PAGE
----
2. Are there coherent plans for integrating digital court and tribunal services with existing advice and information provision and how will this be measured?
3. What provision will be in place to help those unable to use digital provision; how will its success be measured; and will users have the choice to use non-digital provision?
1. How will individual users or their representatives such as the major advice providers be involved in the testing of provision and how will the project be divided up so that feedback can effectively be used and does the planned timetable allow for that?
2. Are their satisfactory arrangements for the integration of representatives into the process?
3. Do the proposed digital procedures comply with the principles of procedural fairness and fair trial?
4. What is the target cost for user fees and what are the target numbers for each stage of the digital procedure and by how much is it intended that the new procedures increase usage?
1. Are there satisfactory ways of monitoring the experience and satisfaction of users and the quality of procedures?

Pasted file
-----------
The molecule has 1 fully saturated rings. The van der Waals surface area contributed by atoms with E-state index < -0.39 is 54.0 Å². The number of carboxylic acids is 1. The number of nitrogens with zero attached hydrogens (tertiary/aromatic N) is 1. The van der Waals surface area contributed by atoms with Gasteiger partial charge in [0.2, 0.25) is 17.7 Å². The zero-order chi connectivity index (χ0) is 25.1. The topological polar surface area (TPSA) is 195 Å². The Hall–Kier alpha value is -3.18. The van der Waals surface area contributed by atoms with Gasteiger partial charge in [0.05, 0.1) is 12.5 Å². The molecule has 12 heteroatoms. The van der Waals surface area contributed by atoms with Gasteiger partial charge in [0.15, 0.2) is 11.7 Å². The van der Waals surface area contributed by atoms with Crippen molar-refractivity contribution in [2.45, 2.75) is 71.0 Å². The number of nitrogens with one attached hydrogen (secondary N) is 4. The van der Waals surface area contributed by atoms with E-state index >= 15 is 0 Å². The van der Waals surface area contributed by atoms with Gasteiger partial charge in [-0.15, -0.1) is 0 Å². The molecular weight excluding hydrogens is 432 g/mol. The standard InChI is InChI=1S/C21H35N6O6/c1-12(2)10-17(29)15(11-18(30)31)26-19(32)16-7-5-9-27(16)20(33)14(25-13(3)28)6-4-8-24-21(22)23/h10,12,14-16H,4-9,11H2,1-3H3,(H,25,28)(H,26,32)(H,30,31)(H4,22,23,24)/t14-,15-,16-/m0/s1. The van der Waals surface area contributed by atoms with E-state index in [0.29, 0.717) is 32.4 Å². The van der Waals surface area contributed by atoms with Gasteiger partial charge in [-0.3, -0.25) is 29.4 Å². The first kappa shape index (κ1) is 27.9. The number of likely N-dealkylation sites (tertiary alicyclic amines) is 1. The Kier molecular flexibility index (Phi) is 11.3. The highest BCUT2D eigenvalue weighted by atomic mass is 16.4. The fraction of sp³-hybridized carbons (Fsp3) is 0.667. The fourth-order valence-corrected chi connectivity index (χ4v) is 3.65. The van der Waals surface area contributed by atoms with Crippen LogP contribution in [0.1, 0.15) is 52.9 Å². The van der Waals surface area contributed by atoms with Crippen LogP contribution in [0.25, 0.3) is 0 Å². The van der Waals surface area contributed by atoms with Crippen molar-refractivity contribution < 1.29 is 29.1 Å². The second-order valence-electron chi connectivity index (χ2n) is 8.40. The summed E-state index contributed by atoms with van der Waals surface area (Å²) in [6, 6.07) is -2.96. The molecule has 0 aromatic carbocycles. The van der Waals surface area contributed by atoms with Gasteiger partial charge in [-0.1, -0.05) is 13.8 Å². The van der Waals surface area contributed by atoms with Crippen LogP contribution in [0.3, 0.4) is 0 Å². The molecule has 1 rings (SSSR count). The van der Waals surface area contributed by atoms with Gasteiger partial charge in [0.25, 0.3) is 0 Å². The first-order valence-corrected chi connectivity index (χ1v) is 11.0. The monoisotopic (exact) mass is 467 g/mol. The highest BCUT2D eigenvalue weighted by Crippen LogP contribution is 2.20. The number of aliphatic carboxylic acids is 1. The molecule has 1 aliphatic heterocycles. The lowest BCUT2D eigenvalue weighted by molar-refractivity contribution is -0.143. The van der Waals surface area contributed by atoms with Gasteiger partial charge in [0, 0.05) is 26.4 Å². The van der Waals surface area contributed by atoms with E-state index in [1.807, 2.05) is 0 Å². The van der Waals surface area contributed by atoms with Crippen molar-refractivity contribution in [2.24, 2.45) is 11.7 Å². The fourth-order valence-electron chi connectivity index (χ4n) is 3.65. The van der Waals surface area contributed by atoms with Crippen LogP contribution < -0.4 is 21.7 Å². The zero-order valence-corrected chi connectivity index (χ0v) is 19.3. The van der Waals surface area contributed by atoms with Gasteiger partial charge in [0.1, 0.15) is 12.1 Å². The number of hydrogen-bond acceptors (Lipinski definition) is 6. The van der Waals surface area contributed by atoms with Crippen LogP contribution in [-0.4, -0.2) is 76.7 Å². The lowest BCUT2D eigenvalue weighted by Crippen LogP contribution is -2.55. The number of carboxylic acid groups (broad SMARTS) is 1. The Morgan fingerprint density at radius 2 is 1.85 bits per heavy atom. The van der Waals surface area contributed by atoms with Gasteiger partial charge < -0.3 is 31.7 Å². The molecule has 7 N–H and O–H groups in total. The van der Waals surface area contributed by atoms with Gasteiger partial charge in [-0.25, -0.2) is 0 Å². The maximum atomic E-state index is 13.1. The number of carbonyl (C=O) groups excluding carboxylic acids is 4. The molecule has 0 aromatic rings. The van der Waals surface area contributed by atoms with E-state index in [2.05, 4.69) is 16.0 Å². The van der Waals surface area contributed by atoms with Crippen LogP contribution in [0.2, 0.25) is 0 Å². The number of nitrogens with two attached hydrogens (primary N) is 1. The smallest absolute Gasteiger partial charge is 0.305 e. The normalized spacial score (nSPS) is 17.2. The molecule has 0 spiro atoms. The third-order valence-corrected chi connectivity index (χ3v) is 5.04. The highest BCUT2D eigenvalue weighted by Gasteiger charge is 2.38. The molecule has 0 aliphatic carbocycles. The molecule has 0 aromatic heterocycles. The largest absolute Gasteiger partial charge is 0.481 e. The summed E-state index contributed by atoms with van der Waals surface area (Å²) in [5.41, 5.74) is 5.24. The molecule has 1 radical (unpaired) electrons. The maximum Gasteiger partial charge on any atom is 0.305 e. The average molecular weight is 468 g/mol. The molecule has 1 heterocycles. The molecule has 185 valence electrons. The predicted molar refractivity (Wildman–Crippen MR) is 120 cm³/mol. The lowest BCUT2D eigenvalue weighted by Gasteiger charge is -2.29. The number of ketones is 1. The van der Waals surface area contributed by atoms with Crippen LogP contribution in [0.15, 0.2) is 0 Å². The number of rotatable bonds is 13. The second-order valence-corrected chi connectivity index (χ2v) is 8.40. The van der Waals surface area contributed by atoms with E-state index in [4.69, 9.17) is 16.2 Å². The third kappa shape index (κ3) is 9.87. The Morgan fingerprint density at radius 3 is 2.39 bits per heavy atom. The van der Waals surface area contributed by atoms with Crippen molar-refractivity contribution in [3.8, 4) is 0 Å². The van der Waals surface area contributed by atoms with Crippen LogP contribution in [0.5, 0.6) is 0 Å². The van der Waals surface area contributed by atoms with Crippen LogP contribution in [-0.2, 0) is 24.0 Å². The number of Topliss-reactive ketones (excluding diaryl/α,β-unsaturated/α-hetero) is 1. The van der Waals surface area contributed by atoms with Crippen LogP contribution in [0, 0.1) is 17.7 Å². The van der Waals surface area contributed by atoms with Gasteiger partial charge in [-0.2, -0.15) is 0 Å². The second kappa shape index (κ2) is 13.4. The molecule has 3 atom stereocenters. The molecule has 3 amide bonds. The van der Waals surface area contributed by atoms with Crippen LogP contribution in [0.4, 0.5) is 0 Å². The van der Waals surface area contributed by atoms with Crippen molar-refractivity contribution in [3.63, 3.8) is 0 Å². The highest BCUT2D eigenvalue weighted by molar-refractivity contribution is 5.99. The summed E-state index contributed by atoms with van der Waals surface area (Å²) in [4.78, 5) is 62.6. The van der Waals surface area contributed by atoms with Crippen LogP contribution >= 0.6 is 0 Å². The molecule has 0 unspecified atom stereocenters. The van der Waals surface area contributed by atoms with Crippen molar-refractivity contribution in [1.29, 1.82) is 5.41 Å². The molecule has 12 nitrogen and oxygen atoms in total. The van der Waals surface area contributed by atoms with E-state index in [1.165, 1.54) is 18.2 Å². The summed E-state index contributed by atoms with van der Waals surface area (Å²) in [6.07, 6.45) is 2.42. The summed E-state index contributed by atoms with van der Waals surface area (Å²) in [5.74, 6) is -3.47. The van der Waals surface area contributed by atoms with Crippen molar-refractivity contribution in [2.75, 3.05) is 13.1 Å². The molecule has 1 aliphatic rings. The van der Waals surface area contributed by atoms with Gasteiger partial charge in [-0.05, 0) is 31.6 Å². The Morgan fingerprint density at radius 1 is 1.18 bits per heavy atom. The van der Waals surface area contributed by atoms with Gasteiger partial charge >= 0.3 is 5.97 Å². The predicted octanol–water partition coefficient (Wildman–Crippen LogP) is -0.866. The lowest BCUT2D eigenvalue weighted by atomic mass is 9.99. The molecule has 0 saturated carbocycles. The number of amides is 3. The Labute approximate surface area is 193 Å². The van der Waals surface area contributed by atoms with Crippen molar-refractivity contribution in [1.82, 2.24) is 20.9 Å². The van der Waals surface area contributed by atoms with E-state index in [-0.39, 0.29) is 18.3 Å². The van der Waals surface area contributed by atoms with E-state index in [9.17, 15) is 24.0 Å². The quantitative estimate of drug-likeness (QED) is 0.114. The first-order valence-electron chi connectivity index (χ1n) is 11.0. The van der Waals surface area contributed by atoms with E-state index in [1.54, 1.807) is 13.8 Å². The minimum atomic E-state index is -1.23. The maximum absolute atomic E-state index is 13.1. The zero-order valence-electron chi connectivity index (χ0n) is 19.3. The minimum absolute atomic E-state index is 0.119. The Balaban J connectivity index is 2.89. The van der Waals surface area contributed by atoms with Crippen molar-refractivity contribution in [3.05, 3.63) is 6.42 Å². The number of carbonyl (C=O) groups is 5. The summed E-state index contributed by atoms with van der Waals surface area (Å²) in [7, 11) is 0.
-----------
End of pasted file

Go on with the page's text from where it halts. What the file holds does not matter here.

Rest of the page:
2. Are satisfactory provisions in place for the oversight, supervision and research of digital procedures?
3. How will the new arrangements be publicly reported upon.
I have spent a lifetime putting up ideas which are shot down by others as inadequate. So, I don’t mind if you think that these are rubbish but you have to say why and what would be better. But, I am unrepentant that we would benefit from an international debate on ideas that challenge the dominance of savings as a goal to what is a major reform of the courts and, thereby, the constitution. These ideas can be refined in subsequent discussion and you can contribute to this by tweet to @lawtech_a2j or email to firstname.lastname@example.org either for publication or not. It will be interesting to see how this goes.